66

How can I tell which Domain controller I'm authenticated to? Is there a way to do this without local admin?

97

You can find this through the following command:

echo %LOGONSERVER%

And you don't have to be admin or poweruser to use it. Have a look at the output of this command:

set
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  • 2
    FYI: Powershell didn't seem to have that variable set. I had to run it from basic command shell. – Christian Bongiorno Jul 1 '15 at 21:42
  • This doesn't work when you're logged on as a local user and you're interested in how the computer is authenticated to the domain. For that, see the other answer referencing nltest. – wfaulk Apr 1 '16 at 19:47
  • A note, here you get your logged in users controller. Not the domain controller of the computer. – leiflundgren Jun 9 '16 at 9:22
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    @ChristianBongiorno It works with powershell: it is a simple call on an environment variable. With cmd, these calls are made by %variable%, in Powershell you need another syntax: $env:variable. So in this case, type in Powershell: $env:Logonserver, and you get the same result. – Tobias Jul 5 '16 at 7:36
48

To determine computer / server DC use NLTEST:

nltest /dsgetdc:<domain_name> 

To list all DC's with their appropriate site, try:

nltest /dclist:<domain_name>

You don't have to use the FQDN of the domain name or server -- for example, instead of saying /dclist:services.microsoft.com, you can simply type /dclist:services (as long as you are an authenticated member of that domain, of course).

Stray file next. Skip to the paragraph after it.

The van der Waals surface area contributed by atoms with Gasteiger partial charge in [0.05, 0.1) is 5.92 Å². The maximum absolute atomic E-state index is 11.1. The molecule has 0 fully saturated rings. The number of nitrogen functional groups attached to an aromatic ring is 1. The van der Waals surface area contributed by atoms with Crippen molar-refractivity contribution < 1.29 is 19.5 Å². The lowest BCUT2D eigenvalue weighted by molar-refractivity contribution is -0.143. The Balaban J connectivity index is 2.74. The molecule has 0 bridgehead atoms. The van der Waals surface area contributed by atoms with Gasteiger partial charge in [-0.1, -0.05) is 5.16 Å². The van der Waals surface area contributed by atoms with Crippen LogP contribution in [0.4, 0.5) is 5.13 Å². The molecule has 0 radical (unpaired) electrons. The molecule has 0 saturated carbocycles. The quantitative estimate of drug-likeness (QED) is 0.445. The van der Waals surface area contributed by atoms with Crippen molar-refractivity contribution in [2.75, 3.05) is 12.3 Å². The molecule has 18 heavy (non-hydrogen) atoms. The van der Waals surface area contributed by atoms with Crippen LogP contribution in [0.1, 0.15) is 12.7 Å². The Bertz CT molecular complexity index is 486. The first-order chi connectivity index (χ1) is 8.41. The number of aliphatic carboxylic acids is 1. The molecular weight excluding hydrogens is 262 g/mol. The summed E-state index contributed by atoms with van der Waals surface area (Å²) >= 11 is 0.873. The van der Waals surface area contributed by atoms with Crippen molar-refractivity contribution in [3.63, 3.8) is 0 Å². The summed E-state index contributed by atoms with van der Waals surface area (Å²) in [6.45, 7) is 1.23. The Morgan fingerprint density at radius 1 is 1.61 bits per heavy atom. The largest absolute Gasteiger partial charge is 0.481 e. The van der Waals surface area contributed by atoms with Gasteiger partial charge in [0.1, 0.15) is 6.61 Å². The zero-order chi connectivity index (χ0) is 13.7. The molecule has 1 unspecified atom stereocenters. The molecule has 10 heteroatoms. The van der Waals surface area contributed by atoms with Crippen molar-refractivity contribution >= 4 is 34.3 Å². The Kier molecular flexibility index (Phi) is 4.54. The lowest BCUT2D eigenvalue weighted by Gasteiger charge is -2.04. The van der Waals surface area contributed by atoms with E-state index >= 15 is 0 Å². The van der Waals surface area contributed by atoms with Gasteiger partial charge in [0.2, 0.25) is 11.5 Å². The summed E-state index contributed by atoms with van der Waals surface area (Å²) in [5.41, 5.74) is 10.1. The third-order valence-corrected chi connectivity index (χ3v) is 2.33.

For user authentication and group policy use LOGONSERVER variable:

echo %logonserver%
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  • nltest was much more reliable for me because LOGONSERVER did not work when coming by RDP – ZoolWay Nov 26 '15 at 9:39
4

set l will respond with the variables for both localappdata and for logonserver. However, logonserver is the only variable you are interested in, and the one which will tell you the name of the domain controller you authenticated against.

To only get the logonserver information, type set log (which is simply an abbreviation of set logonserver). The name of the domain controller you authenticated against will be returned.

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3

This only answers your question if you have Outlook:

I found an interesting feature in Outlook. If you hold Ctrl and right click the icon in the task bar then click connection status it shows you the exchange server your connected to as well as what domain controller you are connected to. I actually found that one answering another question about Exchange connections, great way to recycle answers...

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  • Where I got this info: superuser.com/questions/304461/… – Supercereal Sep 9 '11 at 14:24
  • This is NOT entirely correct. In the rare situation where you have 2 DC's on site for DIFFERENT domains which both belong to the same forest and which both carry the Directory services, it is possible that you authenticate to your own domains DC while Outlook uses the other DC for the directory services. I have seen this happen. Caused a lot of grief, because adding delegates in Outlook doesn't work properly if your logon DC and the directory server used by Outlook are not in the same domain. – Tonny Aug 26 '13 at 10:16
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    I agree that this is less than reliable for the OP's question, but it is still useful info. Thanks! – jpaugh Apr 6 '16 at 15:38
1

set L lists all environment variables that begin with the letter L

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    Mind explaining what this does? – soandos Jul 15 '12 at 18:18
  • Seems like it lists all variables starting with the letter L. Try set a for example. – Peter Jaric Nov 22 '12 at 18:30
1

Powershell provides (with no parameters):

Get-ADDomainController

Or specifically:

(Get-ADDomainController).HostName
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